Please keep developers out of the silver maple forest. Support the purchase of this important open space location by halting permits and completing a regional environmental impact study, which includes flooding, traffic, and other environmental issues that allow for acceptable living standards in Boston's western corridor.

      Frederick Young

    • Sarmonica Jones CAMBRIDGE, MA
      • over 3 years ago

      In support of Environmental Preservation...

    • Jeremy Marin ARLINGTON, MA
      • over 3 years ago

      Developing on a flood plane is a bad idea, especially when neighboring areas already get flooded each year - a costly municipal and state expense. Add to that the decrease in open spaces available and this becomes a terrible idea.

      Protect the Silver Maple Forest as a safety, health and quality of living issue.

      Thank you.

    • Risa Edelstein ARLINGTON, MA
      • over 3 years ago

      As a resident of Arlington, MA, an adjacent town to this project, we need to be OUTRAGED and we need to take action NOW!! Every homeowner, birder, parent, child, native plant lover, biker, boater, commuter and local citizen needs to understand what we are losing. Do we want our cities to continue to become urban jungles of asphalt and invasive plants? Where will it stop?

      Just the wildlife in this urban sanctuary is worth saving. Not to mention that this forest, while small, is part of a much larger wildlife corridor, connected to Habitat and Mount Auburn, and is critical for migratory birds as they make their way across the city. Just this one building has the ability to wreak havoc among a much greater ecosystem. We also have to question where will all of this wildlife end up once displaced? Dead or displaced.

      This forest sits in a flood plain which is essentially how nature manages water for us. Further disturbance to this natural system will mean more flooding in our homes. Won't our insurance costs continue to rise as a result not to mention the damage more flooding will incur? With increased precipitation expected as a result of climate change, can we afford to continue to degrade nature's FREE ecosystem services that manages flood events and helps us with our resiliency to these future changes?

      This special place is the outdoor classroom for thousand of school children where they can learn about nature, see native plants in natural settings and understand the beauty of New England flora and fauna. It helps them understand our special sense of place. It is exactly this type of place that school yards across the country and trying to create. We have it for free right here. This classroom ensures that these young minds learn about nature at an early age and becomes stewards of our land in the future.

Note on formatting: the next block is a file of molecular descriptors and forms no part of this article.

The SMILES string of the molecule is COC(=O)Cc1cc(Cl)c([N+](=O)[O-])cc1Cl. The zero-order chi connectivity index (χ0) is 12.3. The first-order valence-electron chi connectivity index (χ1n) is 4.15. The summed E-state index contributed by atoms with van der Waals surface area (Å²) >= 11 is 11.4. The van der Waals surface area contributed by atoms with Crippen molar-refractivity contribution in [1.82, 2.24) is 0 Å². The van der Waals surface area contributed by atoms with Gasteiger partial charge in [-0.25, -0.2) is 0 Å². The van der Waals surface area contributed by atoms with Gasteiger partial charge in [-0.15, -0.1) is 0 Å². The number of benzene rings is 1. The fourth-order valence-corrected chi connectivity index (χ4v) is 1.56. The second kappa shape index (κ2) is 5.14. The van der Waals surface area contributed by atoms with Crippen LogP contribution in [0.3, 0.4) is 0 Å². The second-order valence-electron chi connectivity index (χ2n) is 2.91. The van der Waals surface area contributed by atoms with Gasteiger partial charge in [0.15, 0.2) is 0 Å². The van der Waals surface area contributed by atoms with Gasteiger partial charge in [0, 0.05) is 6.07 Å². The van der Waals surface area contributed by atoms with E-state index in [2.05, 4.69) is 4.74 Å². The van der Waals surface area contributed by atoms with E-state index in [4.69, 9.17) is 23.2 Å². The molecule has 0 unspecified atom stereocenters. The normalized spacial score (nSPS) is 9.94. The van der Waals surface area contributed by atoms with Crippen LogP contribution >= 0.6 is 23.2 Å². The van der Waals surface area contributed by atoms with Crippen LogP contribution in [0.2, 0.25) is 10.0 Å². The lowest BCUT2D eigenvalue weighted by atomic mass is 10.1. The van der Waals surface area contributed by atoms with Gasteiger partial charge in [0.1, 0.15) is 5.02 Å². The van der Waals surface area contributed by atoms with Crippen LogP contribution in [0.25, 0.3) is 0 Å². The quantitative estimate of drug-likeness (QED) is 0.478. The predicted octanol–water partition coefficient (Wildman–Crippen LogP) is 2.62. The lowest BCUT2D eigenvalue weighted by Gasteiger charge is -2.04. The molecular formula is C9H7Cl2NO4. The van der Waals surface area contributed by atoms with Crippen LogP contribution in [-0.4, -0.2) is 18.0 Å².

Eliminating this area will displace animals and birds and bats that are essentially our cities natural pest control. With the increase in lyme disease and west nile virus, we need nature's help...whatever we have keep everything in check. Can we afford to overlook an ecosystem that is helping us keep some of these diseases at bay?

      This development will increase traffic to an area that is already so congested in the morning. How much earlier will commuters need to get up to avoid this?

      We need to demand that our town governments lead the way in terms of sustainability and smart growth. Building a 300-person building on a flood plain is the farthest thing from this.

      Raise your voice before it is too late. Take action.

      1) Join us on Facebook (save the Silver Maple)

      2) Donate Money

      3) Email your local town government and let them know what you think.

      4) Get everyone you know involved in some way. Every comment, email, fan on Facebook, etc. helps the cause.

      5) Volunteer your time. We need your help to spread the word.

      We can all make a difference together.

    • Debra Dennis SWAMPSCOTT, MA
      • over 3 years ago

      Although I am not a resident of the area. This decision will make a presidence for the rest of the state. I hope that consideration will be to the ongoing overall health of the population (human and non-human) and impact to the environment.